It makes you feel something special is about to happen.

Simply approaching it makes you feel something magic is about to happen.

Mevrouw T and I don’t do this often enough. A thoughtful Christmas present was two tickets to a Sydney Symphony Orchestra concert.

A rare trip to the iconic Sydney Opera House at night reminded us what a special building it is, and what a spectacular location it enjoys.

It must surely be one of the most recognisable buildings in the world – up there with the pyramids, the Eiffel Tower and the Empire State Building. (Any other suggestions for iconic structures?)

According to Wikipedia, seven million people visit it each year, 300,000 do a guided tour, and 1.2 million attend the 1500 performances held in its five main theatres (The Concert Hall, Joan Sutherland Theatre, Drama Theatre, Playhouse and Studio).

Its construction, its cost overruns and the disputes between the NSW government and Danish architect Jorn Utzon, leading to his resignation, are the stuff of legend. It is tragic that, despite a later reconciliation, Utzon never returned to Australia to see his finished masterpiece.

It is probably inevitable that it’s far more spectacular on the outside than on the inside. The exterior is hard to beat. Inside it is more conventional.

On the one occasion that I’ve produced a play there (admittedly over 20 years ago), we found the facilities for getting sets up lifts and into the Concert Hall awkward. The Drama Theatre and Playhouse, where we’ve seen many productions, are perfectly acceptable though not particularly special theatres.

The Concert Hall. Of course photography is not permitted during a performance, but the SSO was just tuning up. And since the lady in front of me was holding up the iPad, I thought I'd sneak a shot too.

The Concert Hall. Of course photography is not permitted during a performance, but the SSO was just tuning up. And since the lady in front of me was holding up the iPad, I thought it would do no harm if I sneaked a shot too.

We enjoyed a fine SSO concert – sorry if you missed it, you should have been there, it’s over now so there’s no point in my describing it.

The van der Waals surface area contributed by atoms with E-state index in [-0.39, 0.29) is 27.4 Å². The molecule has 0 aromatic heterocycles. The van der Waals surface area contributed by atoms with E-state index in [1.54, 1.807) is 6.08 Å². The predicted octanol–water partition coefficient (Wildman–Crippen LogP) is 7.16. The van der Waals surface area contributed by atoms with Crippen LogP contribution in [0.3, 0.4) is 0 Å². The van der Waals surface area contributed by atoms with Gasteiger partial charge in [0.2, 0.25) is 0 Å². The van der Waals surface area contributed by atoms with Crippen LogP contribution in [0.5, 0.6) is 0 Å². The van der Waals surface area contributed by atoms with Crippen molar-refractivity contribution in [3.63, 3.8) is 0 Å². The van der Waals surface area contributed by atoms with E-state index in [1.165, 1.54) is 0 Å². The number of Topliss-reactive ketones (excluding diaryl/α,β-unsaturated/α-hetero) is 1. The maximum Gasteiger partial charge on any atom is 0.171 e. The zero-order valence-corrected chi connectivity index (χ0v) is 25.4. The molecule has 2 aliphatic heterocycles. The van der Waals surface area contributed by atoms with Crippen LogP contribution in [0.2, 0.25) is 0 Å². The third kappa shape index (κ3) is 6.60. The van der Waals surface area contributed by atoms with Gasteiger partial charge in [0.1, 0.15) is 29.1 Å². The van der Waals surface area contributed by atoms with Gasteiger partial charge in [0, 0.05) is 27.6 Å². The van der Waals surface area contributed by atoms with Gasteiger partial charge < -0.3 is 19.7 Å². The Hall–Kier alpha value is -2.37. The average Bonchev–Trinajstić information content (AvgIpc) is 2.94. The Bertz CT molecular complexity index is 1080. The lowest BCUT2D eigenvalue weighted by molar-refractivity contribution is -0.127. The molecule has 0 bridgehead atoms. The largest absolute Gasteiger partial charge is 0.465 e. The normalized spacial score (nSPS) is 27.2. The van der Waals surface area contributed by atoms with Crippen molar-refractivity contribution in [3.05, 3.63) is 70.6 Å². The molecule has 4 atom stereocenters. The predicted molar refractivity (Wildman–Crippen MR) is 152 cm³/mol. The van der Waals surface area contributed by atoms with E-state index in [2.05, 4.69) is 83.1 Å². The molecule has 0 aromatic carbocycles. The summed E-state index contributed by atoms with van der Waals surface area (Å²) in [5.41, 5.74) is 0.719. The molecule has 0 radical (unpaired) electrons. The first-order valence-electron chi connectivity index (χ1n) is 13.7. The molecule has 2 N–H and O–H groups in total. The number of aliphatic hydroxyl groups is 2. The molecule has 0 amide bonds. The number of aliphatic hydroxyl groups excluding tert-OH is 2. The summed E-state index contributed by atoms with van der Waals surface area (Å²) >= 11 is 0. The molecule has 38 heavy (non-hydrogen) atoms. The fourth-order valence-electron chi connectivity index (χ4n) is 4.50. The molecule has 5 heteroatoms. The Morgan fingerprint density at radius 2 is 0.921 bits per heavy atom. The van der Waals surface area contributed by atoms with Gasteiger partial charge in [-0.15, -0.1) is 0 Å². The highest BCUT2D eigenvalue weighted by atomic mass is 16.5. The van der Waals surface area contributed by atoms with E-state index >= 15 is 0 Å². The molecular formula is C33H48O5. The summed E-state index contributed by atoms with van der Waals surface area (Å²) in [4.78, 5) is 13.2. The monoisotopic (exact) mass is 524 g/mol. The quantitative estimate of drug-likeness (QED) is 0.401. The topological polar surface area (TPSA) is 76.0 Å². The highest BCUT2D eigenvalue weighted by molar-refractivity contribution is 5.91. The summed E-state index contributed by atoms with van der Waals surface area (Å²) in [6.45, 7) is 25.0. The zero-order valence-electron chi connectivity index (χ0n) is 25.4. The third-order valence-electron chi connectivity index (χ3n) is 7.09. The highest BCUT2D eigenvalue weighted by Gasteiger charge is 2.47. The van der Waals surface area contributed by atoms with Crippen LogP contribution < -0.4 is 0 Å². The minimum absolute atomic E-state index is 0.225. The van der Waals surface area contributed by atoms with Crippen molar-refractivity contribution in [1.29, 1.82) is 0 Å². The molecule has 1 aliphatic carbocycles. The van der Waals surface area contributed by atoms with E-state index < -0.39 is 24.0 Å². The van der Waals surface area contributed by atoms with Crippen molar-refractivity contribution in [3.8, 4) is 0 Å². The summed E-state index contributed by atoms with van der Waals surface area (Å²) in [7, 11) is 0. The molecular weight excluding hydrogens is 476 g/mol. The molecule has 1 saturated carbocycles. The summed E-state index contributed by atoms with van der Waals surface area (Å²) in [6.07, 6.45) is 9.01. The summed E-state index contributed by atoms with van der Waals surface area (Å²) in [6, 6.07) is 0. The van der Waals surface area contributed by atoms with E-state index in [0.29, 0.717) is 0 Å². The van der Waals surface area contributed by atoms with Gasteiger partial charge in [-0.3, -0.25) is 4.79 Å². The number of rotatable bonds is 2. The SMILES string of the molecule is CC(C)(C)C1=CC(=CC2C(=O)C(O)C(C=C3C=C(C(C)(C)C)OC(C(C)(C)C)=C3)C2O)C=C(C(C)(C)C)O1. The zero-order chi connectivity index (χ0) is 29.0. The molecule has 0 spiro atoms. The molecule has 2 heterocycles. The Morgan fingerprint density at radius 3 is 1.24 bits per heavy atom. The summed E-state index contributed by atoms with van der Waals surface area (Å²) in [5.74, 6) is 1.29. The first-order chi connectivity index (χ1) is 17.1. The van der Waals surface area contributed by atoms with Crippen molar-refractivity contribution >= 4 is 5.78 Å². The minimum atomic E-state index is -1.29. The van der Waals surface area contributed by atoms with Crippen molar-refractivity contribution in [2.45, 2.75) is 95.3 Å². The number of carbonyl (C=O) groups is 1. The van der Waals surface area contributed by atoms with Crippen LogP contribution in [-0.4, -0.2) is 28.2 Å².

But the special magic of any night at the Opera House comes at interval and after the show, when audiences spill out onto the balconies and into the bars and restaurants of the Concourse with Sydney Harbour and the Toast Rack lit up before them.

I should be a hardened old thespian by now, but I never fail to get a buzz out of this.

One of the must-do sights of world travel.

One of the must-do sights of world travel.

And finally, a little pre-show plug…

If you have kids and will be in Sydney in September-October this year, you can introduce them to the Opera House experience by bringing them to see my play, an adaptation of Andy Griffiths and Terry Denton’s weird, wacky and fiendishly funny book, The 13-Storey Treehouse.

Tickets on sale now. All good, silly, imaginative family fun!


Filed under Travel-Australia

12 responses to “A NIGHT AT THE OPERA HOUSE

  1. Pete

    A couple of weeks ago my wife and I travelled down on a Monday night to see Colin Hay in the Drama Theatre. I never tire of a Sydney visit. What I couldn’t believe was the buzz around the area. For a Monday night, The Opera Bar, Circular Quay water front, round to the Rocks was packed until late at night. How Sydney has changed in recent years. Admittedly, there was a large Cruise Ship in port. Makes us want to live somewhere in the inner-city.

  2. Well, bravo you, and chukkas for the Playhouse season of the 13 Storey Treehouse.

    Great to remember nights at the house – magical nights of theatre and opera and ballet, of course, and wandering out with a glass of bubbly to drink in that view … I thought they’d recently spent millions fixing some of the theatre and backstage shortcomings, Richard, or is that yet to happen?

    • September will be my first time backstage for over 20 years, so we’ll see if things have improved.

      And to be fair, the Concert Hall where we performed my play was never designed as a drama theatre. The biggest thing they expected to move in there was a grand piano.

      Once we had the show on the stage, the sound facilities and technical staff were terrific.

      • That’s true – though I’ll never forget our (Sydney Dance Company) guys and their bump in headaches in the Opera (oops Joan Sutherland Hall, now, eh?). Seems such a long time ago now, yet every inch of the place seems still to be part of my DNA! Hope it goes well Richard.

  3. Such a beautiful sight, I’ve always loved the Opera House and can still recall the first night I saw the John Olsen mural Five Bells and heard the sad story that inspired the artist. Congratulations on the play, how exciting for you and it is wonderful that you still get a buzz out of being at the Opera House.

  4. My suggestions for iconic buildings…St Basil’s Cathedral, The Guggenheim Museum, The Leaning Tower of Pisa and the Statue of Liberty!

    • Thanks Andrew. I know the Guggenheim Bilbao and naturally the Leaning Tower and Lady with the Lamp should be on the list. I’ll have to Google St Basil’s. Pardon my ignorance for a moment…oh yes, of course!

  5. I think you’ll have to throw in the Taj Mahal and St Paul’s here in London. What about the Potala in Tibet?

    • The Taj Mahal definitely. St Paul’s is famous but I’m not sure I’d recognise it as easily as Westminster, Big Ben and Tower Bridge. Will google Potala now.

      Then there’s the Coliseum, the Great Wall of China…um…

  6. Yes I was going to mention the Taj Mahal as well

  7. Stunning – I’ve never seen what the inside of the opera house looks like, so I am glad you snuck a photo. Why exactly is photography prohibited during performances? I understand that they don’t want flashes going off all the time, but can’t they just say ‘no flash photography’?

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